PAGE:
How many US Army Huey were lost to enemy fire as opposed to mechanical failure/accidents? It was reported to have been a sturdy aircraft, given it was one of the first TP Helis in frontline service. Most of its Vietnam era pilots would have trained on piston powered helis.
                  The thing about Huey operations in Vietnam is that it essentially stripped home and European based units of every available spare part but they had depot level repair facilities in Thailand and Japan and aircraft were routinely rebuilt to new standards and sent back into operations. In the field, they consumed vast quantities of rotor blades, engines, fuel tanks, weapons, flight instruments, windscreens, doors, tailbooms and so on, from battle damage and accidents but they also had huge amounts of trained repairmen at home and in the field, who kept the aircraft going and maintenance personnel had wide latitude to keep them flying, so aircraft were often simply patched up and sent back out, to a standard that would horrify today's aircraft legislators. Hueys were also relatively easy to fix and they were often patched on the ramp with sheet metal and sent out in short order. Do Western armies even practise battle damage repair anymore?
                  Current operators of the NH90 are chronically short of repair staff, spares (especially expensive computers) and all the cool toys like FLIR and NVGs are very expensive and built in too few numbers so operators are trying to maintain Huey reliability and availability with aircraft that are at least as sophisticated as the latest Airbus or Boeing big jet. It doesnt help when the individual countries insist that "their" aircraft has features that are unlike every other operator. A lot of this is down to pressure from home industries on the Militaries to accept their products over the standard. That's one of the reasons why contracts are written to limit annual flight hours, because the manufacturers want to keep a tight rein on supply and don't want to have to build stock that will sit on a shelf and cost them money.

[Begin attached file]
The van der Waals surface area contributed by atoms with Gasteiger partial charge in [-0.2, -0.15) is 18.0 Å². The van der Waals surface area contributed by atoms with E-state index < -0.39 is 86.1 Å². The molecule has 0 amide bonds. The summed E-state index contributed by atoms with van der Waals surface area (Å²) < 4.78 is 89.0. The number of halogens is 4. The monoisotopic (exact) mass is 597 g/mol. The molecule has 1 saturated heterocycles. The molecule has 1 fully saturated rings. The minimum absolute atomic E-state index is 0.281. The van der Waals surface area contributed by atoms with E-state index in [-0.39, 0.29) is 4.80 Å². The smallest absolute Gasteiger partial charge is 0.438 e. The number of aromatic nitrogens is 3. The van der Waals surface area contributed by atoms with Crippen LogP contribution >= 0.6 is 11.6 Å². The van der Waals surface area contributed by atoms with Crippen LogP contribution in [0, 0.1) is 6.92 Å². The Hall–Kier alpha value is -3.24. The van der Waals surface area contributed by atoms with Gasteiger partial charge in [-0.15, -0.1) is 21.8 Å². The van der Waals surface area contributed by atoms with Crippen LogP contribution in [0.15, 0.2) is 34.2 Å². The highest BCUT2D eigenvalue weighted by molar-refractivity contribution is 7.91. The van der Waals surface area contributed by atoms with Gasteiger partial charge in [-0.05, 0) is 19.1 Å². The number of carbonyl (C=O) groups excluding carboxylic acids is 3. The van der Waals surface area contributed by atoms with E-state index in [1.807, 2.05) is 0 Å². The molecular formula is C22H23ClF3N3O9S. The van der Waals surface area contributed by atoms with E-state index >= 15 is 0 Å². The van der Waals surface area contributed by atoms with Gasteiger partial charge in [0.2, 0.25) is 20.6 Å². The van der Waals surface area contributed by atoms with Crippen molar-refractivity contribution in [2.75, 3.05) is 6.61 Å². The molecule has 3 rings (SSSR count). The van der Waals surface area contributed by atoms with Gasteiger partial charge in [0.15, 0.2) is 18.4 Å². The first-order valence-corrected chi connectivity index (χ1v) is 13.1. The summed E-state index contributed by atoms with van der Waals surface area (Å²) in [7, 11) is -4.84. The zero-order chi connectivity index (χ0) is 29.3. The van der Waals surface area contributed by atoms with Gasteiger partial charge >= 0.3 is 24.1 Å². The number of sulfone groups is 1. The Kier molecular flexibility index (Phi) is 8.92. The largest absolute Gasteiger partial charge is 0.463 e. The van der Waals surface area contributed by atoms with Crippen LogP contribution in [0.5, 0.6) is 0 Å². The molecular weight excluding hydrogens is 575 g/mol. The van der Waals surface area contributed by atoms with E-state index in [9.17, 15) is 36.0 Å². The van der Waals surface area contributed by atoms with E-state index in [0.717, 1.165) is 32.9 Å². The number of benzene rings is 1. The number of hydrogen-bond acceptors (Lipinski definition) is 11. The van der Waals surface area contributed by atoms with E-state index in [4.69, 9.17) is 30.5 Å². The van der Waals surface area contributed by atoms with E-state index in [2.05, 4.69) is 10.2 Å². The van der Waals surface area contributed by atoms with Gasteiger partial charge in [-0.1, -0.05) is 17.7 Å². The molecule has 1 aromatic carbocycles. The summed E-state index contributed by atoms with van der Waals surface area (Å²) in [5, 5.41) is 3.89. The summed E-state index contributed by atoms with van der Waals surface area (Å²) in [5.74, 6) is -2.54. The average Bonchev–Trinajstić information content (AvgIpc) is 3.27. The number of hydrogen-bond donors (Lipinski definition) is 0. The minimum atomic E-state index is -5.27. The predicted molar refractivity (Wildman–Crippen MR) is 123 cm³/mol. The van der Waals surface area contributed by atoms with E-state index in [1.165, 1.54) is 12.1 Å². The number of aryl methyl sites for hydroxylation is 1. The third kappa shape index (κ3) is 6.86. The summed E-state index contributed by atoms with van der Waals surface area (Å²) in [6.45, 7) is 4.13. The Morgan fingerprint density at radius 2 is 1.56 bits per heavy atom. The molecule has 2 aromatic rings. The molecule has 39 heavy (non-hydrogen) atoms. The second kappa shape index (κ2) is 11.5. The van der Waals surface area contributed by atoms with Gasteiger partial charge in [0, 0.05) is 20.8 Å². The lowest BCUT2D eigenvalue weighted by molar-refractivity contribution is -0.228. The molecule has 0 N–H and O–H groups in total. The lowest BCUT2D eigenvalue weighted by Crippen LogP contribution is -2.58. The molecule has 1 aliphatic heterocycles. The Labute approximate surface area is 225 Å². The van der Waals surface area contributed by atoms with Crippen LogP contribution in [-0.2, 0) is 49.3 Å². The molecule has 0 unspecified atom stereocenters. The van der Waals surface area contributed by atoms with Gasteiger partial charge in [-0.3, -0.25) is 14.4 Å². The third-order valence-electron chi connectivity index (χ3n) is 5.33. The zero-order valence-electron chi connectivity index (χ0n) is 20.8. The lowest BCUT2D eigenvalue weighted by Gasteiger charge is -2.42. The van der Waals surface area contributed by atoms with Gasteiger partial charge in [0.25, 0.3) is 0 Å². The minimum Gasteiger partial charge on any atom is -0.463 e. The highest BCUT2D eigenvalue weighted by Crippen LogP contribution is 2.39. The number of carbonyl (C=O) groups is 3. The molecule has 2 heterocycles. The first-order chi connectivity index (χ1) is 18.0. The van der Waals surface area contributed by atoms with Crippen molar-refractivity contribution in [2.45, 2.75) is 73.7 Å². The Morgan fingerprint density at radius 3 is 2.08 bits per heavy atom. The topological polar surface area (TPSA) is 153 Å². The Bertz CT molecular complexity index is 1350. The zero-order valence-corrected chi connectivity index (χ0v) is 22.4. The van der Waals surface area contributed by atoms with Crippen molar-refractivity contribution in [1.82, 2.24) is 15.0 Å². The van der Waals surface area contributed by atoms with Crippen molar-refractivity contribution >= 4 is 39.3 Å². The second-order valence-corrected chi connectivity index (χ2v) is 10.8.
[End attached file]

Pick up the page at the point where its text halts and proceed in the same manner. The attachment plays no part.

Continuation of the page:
As for Ukrainian operations being detrimental to Russian made helicopters, I'd wager that if you had a sky full of NH 90s and Airbus 139s, they'd get shot down just the same. A significant amount of the losses are gun kills and a lot of the losses are down to poor tactics by the crews. That's on both sides. No-one knows what the accident rate is, either, as every loss is put to down to enemy action, unless it is seen to happen.

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                  • #24
                    The issues that the NH90 has suffered are not unique to it, look at the Puma IFV, all failed in a recent test. Then there is the Prince of Wales carrier which fail apart anytime it see the open sea, same with the Type 45 destroyer and the Ford class. And it is not just in the West, what has happened to the Su-57, T14 and all the other wonder weapons from the Red Square parades?

                    And these complaints are not new, when the Tornado entered service there was criticism; too costly, too much maintenance, same with the Abrams and Bradley. Even the UH-60 was complained about that it was much more expensive to operate than the UH-1. And we should not forget there were plenty of different platforms around as well as more moeny and people. More money meant that there were more spares, conscription meant that there were more specialist (you got sent where you were needed). We should not forget that most countries spent nearly 20% of the budgets on defence. As that got cut the bean counters on both sides looked how to reduce costs. This meant less spares and overall production numbers.